Friday, December 16, 2011
“Martha Marcy May Marlene”: What’s in a Name?
Martha is the Christian name of Elizabeth Olson’s title character. Marcy May is the name given her by the manipulative cult leader (John Hawkes), whose New Age hogwash allows him to control the minds of his minions and especially the bodies of the lost girls who find their way to his farm and into his clutches. Marlene is the name Martha / Marcy May is instructed to assume anytime she answers the phone in the farmhouse so as to maintain a cover for the cult.
The New Yorker’s rave review will tell you all you need to know about the quality of writer-director’s Sean Durkin’s 2011 Sundance Film Festival award-winner. It is amazingly well made: eerie, terrifying, as complex psychologically as it is precise in its details.
The official trailer of the film will get your guts churning.
As The New Yorker notes, this is a cult movie, not because it has an underground following like “Rocky Horror Picture Show” or “Harold and Maude,” but because it’s about a cult.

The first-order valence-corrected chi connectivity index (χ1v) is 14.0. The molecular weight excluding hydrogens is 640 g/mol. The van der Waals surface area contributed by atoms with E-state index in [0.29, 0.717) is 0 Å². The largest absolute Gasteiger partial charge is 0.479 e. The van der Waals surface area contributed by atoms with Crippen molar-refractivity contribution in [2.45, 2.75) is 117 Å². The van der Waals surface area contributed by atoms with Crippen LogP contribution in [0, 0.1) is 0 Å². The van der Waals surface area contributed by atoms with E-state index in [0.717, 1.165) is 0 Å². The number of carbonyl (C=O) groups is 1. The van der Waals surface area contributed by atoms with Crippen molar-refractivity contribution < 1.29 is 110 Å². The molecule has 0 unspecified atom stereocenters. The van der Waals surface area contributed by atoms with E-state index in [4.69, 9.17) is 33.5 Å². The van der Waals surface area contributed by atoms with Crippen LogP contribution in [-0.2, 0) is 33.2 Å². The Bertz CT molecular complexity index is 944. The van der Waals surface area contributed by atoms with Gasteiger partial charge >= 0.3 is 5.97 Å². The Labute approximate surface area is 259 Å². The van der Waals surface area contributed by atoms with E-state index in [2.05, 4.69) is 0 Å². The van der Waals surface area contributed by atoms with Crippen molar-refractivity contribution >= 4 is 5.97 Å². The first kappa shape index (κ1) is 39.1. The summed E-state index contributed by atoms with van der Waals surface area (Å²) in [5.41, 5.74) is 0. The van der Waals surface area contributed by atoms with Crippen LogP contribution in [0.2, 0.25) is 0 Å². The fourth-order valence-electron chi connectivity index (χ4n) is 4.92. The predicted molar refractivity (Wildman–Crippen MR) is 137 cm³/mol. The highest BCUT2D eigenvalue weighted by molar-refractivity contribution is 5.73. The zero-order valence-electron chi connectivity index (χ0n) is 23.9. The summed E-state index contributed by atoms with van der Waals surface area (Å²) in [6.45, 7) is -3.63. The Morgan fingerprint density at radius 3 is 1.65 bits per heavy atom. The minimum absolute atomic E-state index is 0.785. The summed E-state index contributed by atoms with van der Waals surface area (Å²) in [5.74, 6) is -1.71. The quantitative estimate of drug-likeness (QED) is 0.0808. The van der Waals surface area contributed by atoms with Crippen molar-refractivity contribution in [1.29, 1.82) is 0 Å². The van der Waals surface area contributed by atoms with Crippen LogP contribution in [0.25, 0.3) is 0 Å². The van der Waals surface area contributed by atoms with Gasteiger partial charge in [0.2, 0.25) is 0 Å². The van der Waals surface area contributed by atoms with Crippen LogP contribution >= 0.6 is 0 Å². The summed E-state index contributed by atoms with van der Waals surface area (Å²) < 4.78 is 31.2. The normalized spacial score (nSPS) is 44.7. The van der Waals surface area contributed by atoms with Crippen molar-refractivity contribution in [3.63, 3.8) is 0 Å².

But it is about something broader, it seems to me. Our names are our identity, our I, the ground of our being. Since the meteoric rise of cults, spiritual communities, and New Age philosophies in the 1960s, we have abandoned our Christian names, many of us literally. We have given up our ground.
I am now “free” to name myself, to define myself however it pleases me, and this sets me adrift, a prey equally to “benign” cultural currents and demonic cult leaders. If my name is up for grabs, if I am unsure who I am, then any magnetic man or movement can name me, make me, eviscerate me and use my flesh for his purposes. We can all be Nazis if we want.
There is only one song on the soundtrack of “Martha Marcy May Marlene.” It is played on a guitar by the cult leader to the heroine on the morning after he has raped her for the first time. The central line of the lyric is, “She’s just a picture, that’s all.” As he sings, his latest victim looks up at him with adoring eyes.